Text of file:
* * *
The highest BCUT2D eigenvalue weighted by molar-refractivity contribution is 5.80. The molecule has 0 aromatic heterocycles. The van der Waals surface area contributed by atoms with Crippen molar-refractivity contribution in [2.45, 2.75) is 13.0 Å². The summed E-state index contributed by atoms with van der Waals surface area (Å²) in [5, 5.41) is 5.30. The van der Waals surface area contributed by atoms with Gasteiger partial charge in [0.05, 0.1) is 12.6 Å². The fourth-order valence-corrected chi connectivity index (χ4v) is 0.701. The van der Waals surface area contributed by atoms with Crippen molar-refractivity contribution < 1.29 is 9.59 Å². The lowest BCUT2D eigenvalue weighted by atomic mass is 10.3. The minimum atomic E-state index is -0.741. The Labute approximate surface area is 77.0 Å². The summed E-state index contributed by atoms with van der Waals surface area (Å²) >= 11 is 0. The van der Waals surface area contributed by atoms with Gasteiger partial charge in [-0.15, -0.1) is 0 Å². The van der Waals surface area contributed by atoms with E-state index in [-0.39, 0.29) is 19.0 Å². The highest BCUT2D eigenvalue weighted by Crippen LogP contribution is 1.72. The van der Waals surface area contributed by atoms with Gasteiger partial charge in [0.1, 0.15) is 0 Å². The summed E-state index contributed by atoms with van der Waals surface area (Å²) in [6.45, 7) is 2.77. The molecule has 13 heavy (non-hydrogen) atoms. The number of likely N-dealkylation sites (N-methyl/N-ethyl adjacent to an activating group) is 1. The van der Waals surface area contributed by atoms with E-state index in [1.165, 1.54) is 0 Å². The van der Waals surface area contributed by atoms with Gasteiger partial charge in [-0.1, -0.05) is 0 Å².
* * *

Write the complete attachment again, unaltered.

The highest BCUT2D eigenvalue weighted by molar-refractivity contribution is 5.80. The molecule has 0 aromatic heterocycles. The van der Waals surface area contributed by atoms with Crippen molar-refractivity contribution in [2.45, 2.75) is 13.0 Å². The summed E-state index contributed by atoms with van der Waals surface area (Å²) in [5, 5.41) is 5.30. The van der Waals surface area contributed by atoms with Gasteiger partial charge in [0.05, 0.1) is 12.6 Å². The fourth-order valence-corrected chi connectivity index (χ4v) is 0.701. The van der Waals surface area contributed by atoms with Crippen molar-refractivity contribution < 1.29 is 9.59 Å². The lowest BCUT2D eigenvalue weighted by atomic mass is 10.3. The minimum atomic E-state index is -0.741. The Labute approximate surface area is 77.0 Å². The summed E-state index contributed by atoms with van der Waals surface area (Å²) >= 11 is 0. The van der Waals surface area contributed by atoms with Gasteiger partial charge in [-0.15, -0.1) is 0 Å². The van der Waals surface area contributed by atoms with E-state index in [-0.39, 0.29) is 19.0 Å². The highest BCUT2D eigenvalue weighted by Crippen LogP contribution is 1.72. The van der Waals surface area contributed by atoms with Gasteiger partial charge in [0.1, 0.15) is 0 Å². The summed E-state index contributed by atoms with van der Waals surface area (Å²) in [6.45, 7) is 2.77. The molecule has 13 heavy (non-hydrogen) atoms. The number of likely N-dealkylation sites (N-methyl/N-ethyl adjacent to an activating group) is 1. The van der Waals surface area contributed by atoms with E-state index in [1.165, 1.54) is 0 Å². The van der Waals surface area contributed by atoms with Gasteiger partial charge in [-0.1, -0.05) is 0 Å².